Seven Cornfields: 'Death-knell' ruling on green belt homes plan
Campaigners against controversial plans to build on the Seven Cornfields have been given a boost after it was revealed the site has not been included in a council’s housing proposals.
Barratt Homes may be forced to admit defeat in its bid to build a giant housing estate on land around Pennwood Farm, a 240-acre plot of green belt land that covers part of South Staffordshire and Wolverhampton.
Bosses at the company said the South Staffordshire section of the scheme – which takes up two-thirds of the plot – now seemed unlikely to proceed after the district council left it out of new housing plans.
It is understood that a scaled down ‘Wolverhampton-only’ scheme could now be drawn up.
A report to South Staffordshire Council identified a need for 8,845 homes in the area by 2037, but the preferred option for developments does not include the land near Penn Common.
Instead council chiefs will focus on new developments in areas including Penkridge, Codsall, Bilbrook and Perton, along with ‘urban extensions’ using land in neighbouring authorities.
The plans will go out to consultation before a final decision is made next year.
But the report appears to cast serious doubt on the future of the Seven Cornfields scheme, which emerged after Barratt Homes entered into an agreement with the landowner for 1,300 homes on the land between Wolverhampton and Sedgley.
The proposed development prompted a huge public backlash, with residents, campaigners, local councillors and MPs calling for it to remain a green space.
The potential development of the plot was due to be examined by South Staffordshire Council next summer, but the plans were ‘called in’ early for scrutiny by councillors.
According to the Spatial Housing Strategy report, chiefs at the authority intend to build 60 per cent of its housing requirement within the district, with the other 40 per cent potentially built on green belt sites north of Wolverhampton.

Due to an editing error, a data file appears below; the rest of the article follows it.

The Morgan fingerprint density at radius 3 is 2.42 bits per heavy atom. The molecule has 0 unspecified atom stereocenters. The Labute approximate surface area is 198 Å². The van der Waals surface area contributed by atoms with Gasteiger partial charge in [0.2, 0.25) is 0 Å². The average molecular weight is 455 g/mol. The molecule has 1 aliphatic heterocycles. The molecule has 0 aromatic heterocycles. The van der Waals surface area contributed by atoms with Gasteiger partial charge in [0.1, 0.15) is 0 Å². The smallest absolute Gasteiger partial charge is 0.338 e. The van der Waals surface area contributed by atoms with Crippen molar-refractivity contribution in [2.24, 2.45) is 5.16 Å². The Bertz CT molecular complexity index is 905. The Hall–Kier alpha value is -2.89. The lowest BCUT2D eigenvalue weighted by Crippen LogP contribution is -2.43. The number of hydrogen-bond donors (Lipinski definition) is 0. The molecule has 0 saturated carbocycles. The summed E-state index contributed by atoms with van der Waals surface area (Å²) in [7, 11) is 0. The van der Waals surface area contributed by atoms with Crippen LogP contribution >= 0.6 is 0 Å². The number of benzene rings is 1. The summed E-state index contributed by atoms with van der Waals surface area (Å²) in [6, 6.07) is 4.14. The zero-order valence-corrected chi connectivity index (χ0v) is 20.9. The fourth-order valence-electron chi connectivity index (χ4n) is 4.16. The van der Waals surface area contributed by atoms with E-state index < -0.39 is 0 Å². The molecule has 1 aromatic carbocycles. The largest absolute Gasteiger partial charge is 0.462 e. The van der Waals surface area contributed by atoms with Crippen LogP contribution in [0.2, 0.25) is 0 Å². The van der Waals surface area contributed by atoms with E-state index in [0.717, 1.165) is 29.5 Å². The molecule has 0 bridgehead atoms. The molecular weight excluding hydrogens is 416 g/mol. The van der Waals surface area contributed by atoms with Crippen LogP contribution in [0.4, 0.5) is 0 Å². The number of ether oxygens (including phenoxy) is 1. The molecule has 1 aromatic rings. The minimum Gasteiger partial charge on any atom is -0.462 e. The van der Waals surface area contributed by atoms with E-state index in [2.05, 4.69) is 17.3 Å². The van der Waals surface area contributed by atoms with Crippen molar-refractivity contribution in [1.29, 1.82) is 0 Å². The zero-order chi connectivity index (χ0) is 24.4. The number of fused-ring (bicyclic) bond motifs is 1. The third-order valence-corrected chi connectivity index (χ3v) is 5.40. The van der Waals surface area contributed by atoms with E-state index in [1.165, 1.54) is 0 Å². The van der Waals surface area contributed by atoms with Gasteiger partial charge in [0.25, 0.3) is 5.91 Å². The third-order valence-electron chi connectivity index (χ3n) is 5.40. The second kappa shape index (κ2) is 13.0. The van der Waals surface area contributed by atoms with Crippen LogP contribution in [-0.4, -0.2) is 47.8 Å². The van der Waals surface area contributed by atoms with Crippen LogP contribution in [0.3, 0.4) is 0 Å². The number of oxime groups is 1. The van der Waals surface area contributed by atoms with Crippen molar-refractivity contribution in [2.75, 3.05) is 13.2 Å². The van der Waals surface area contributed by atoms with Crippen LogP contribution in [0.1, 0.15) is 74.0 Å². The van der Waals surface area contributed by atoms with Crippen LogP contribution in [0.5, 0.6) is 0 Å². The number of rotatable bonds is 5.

Council bosses say the proposal – known as Option G in the report – will help the authority “strike the right balance” between using green belt land and preserving it.
In response Barratt Homes conceded there was “little” in the report to support a “major development” on the South Staffordshire element of Pennwood Farm, but stressed it had not given up hope.
The firm is set to undertake a detailed review of the plans in the coming days to decide whether to continue to “promote” the South Staffordshire element of the scheme.
Lib Dem campaigner Nick Machnik-Foster, who set up a 6,400-strong petition against the plans, said: “This awful development is now facing its death-knell.
"I promised the community that we would strain every sinew to oppose these plans and today is a major win for our campaign.
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“But we cannot be complacent. We must keep up the pressure. And make sure this plan is consigned to the bin forever.
"It is now up to the other councils to call this terrible plan in and my message to the developers is drop this proposal before you throw good money after bad.”
Stuart Anderson, the Conservative parliamentary candidate for Wolverhampton South West, said: “It is fantastic to see South Staffordshire take the lead on this and make it clear that they are against development on this site.
"We know that Barratt Homes has the option of a Wolverhampton-only development, so it is now down to Wolverhampton Council to signal its opposition to homes on its part of the site.”
The council’s report said its preferred option would “ensure a sustainable pattern of development is delivered, whilst also ensuring green belt release is minimised and avoids the most sensitive areas of green belt wherever possible”.
However, it warns that some green belt would be developed, including areas “of high or very high harm in Codsall, Bilbrook and north of the Black Country conurbation”.
Homes would also be allocated near to conservation area in Penkridge, the report says, while developments on the western edge of the Black Country “may involve allocations in close proximity to a registered park and garden”.
Public feedback will be used to amend the proposal before deciding on the final plan. No specific sites have been discussed so far.